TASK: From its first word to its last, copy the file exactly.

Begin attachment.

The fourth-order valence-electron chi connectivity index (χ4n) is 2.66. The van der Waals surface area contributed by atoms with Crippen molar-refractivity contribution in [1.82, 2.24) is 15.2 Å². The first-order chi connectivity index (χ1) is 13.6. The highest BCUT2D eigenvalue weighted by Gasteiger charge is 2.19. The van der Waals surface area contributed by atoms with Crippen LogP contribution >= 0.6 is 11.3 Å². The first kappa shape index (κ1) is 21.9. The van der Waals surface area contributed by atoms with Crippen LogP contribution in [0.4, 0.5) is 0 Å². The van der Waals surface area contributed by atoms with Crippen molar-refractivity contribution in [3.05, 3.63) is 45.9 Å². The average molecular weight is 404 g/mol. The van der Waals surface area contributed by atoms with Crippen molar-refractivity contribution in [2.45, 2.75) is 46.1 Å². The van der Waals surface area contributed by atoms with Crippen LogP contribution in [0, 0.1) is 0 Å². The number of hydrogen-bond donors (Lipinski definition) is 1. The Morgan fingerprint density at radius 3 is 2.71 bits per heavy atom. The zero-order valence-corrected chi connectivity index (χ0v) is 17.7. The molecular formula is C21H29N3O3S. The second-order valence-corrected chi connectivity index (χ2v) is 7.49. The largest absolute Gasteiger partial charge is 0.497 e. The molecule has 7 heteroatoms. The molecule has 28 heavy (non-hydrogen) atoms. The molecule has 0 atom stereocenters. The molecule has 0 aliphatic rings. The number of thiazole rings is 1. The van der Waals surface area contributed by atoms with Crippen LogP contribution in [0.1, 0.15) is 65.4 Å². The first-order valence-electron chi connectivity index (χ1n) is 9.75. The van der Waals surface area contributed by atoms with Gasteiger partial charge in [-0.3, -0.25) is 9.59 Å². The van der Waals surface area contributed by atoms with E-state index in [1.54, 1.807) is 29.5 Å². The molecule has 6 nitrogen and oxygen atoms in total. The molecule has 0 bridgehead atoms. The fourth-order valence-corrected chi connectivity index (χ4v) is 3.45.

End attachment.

The fourth-order valence-electron chi connectivity index (χ4n) is 2.66. The van der Waals surface area contributed by atoms with Crippen molar-refractivity contribution in [1.82, 2.24) is 15.2 Å². The first-order chi connectivity index (χ1) is 13.6. The highest BCUT2D eigenvalue weighted by Gasteiger charge is 2.19. The van der Waals surface area contributed by atoms with Crippen LogP contribution >= 0.6 is 11.3 Å². The first kappa shape index (κ1) is 21.9. The van der Waals surface area contributed by atoms with Crippen LogP contribution in [0.4, 0.5) is 0 Å². The van der Waals surface area contributed by atoms with Crippen molar-refractivity contribution in [3.05, 3.63) is 45.9 Å². The average molecular weight is 404 g/mol. The van der Waals surface area contributed by atoms with Crippen molar-refractivity contribution in [2.45, 2.75) is 46.1 Å². The van der Waals surface area contributed by atoms with Crippen LogP contribution in [0, 0.1) is 0 Å². The number of hydrogen-bond donors (Lipinski definition) is 1. The Morgan fingerprint density at radius 3 is 2.71 bits per heavy atom. The zero-order valence-corrected chi connectivity index (χ0v) is 17.7. The molecular formula is C21H29N3O3S. The second-order valence-corrected chi connectivity index (χ2v) is 7.49. The largest absolute Gasteiger partial charge is 0.497 e. The molecule has 7 heteroatoms. The molecule has 28 heavy (non-hydrogen) atoms. The molecule has 0 atom stereocenters. The molecule has 0 aliphatic rings. The number of thiazole rings is 1. The van der Waals surface area contributed by atoms with Crippen LogP contribution in [0.1, 0.15) is 65.4 Å². The first-order valence-electron chi connectivity index (χ1n) is 9.75. The van der Waals surface area contributed by atoms with Gasteiger partial charge in [-0.3, -0.25) is 9.59 Å². The van der Waals surface area contributed by atoms with E-state index in [1.54, 1.807) is 29.5 Å². The molecule has 6 nitrogen and oxygen atoms in total. The molecule has 0 bridgehead atoms. The fourth-order valence-corrected chi connectivity index (χ4v) is 3.45.